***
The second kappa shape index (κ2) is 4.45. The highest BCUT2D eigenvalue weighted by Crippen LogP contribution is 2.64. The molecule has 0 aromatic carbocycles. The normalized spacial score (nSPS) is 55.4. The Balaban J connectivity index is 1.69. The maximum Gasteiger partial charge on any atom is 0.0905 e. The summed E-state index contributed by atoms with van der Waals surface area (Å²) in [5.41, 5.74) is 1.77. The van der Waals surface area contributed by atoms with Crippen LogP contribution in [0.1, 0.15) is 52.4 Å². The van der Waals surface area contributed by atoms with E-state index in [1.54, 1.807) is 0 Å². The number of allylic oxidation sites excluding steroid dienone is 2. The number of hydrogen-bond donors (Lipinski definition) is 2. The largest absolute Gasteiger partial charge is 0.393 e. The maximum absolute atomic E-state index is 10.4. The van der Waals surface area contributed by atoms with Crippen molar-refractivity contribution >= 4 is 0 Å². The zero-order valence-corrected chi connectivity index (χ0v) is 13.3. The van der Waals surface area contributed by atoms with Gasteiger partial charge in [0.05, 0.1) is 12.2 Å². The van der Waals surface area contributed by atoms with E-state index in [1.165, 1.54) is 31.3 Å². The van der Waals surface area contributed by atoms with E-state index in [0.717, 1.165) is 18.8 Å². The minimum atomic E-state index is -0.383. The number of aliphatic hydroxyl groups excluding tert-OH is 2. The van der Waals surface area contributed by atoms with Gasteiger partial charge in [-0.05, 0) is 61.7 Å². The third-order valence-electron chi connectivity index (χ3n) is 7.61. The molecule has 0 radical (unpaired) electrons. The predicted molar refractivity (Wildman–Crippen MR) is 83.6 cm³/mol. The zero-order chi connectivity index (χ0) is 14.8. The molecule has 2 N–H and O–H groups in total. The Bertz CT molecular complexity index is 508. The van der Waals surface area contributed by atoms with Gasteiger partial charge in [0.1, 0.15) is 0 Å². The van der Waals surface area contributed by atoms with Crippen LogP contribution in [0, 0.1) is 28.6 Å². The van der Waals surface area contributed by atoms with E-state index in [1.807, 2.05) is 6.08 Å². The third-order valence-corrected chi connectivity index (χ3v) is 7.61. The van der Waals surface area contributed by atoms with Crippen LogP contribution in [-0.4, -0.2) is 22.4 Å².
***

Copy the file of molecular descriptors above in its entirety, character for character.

The second kappa shape index (κ2) is 4.45. The highest BCUT2D eigenvalue weighted by Crippen LogP contribution is 2.64. The molecule has 0 aromatic carbocycles. The normalized spacial score (nSPS) is 55.4. The Balaban J connectivity index is 1.69. The maximum Gasteiger partial charge on any atom is 0.0905 e. The summed E-state index contributed by atoms with van der Waals surface area (Å²) in [5.41, 5.74) is 1.77. The van der Waals surface area contributed by atoms with Crippen LogP contribution in [0.1, 0.15) is 52.4 Å². The van der Waals surface area contributed by atoms with E-state index in [1.54, 1.807) is 0 Å². The number of allylic oxidation sites excluding steroid dienone is 2. The number of hydrogen-bond donors (Lipinski definition) is 2. The largest absolute Gasteiger partial charge is 0.393 e. The maximum absolute atomic E-state index is 10.4. The van der Waals surface area contributed by atoms with Crippen molar-refractivity contribution >= 4 is 0 Å². The zero-order valence-corrected chi connectivity index (χ0v) is 13.3. The van der Waals surface area contributed by atoms with Gasteiger partial charge in [0.05, 0.1) is 12.2 Å². The van der Waals surface area contributed by atoms with E-state index in [1.165, 1.54) is 31.3 Å². The van der Waals surface area contributed by atoms with E-state index in [0.717, 1.165) is 18.8 Å². The minimum atomic E-state index is -0.383. The number of aliphatic hydroxyl groups excluding tert-OH is 2. The van der Waals surface area contributed by atoms with Gasteiger partial charge in [-0.05, 0) is 61.7 Å². The third-order valence-electron chi connectivity index (χ3n) is 7.61. The molecule has 0 radical (unpaired) electrons. The predicted molar refractivity (Wildman–Crippen MR) is 83.6 cm³/mol. The zero-order chi connectivity index (χ0) is 14.8. The molecule has 2 N–H and O–H groups in total. The Bertz CT molecular complexity index is 508. The van der Waals surface area contributed by atoms with Gasteiger partial charge in [0.1, 0.15) is 0 Å². The van der Waals surface area contributed by atoms with Crippen LogP contribution in [0, 0.1) is 28.6 Å². The van der Waals surface area contributed by atoms with E-state index in [1.807, 2.05) is 6.08 Å². The third-order valence-corrected chi connectivity index (χ3v) is 7.61. The van der Waals surface area contributed by atoms with Crippen LogP contribution in [-0.4, -0.2) is 22.4 Å².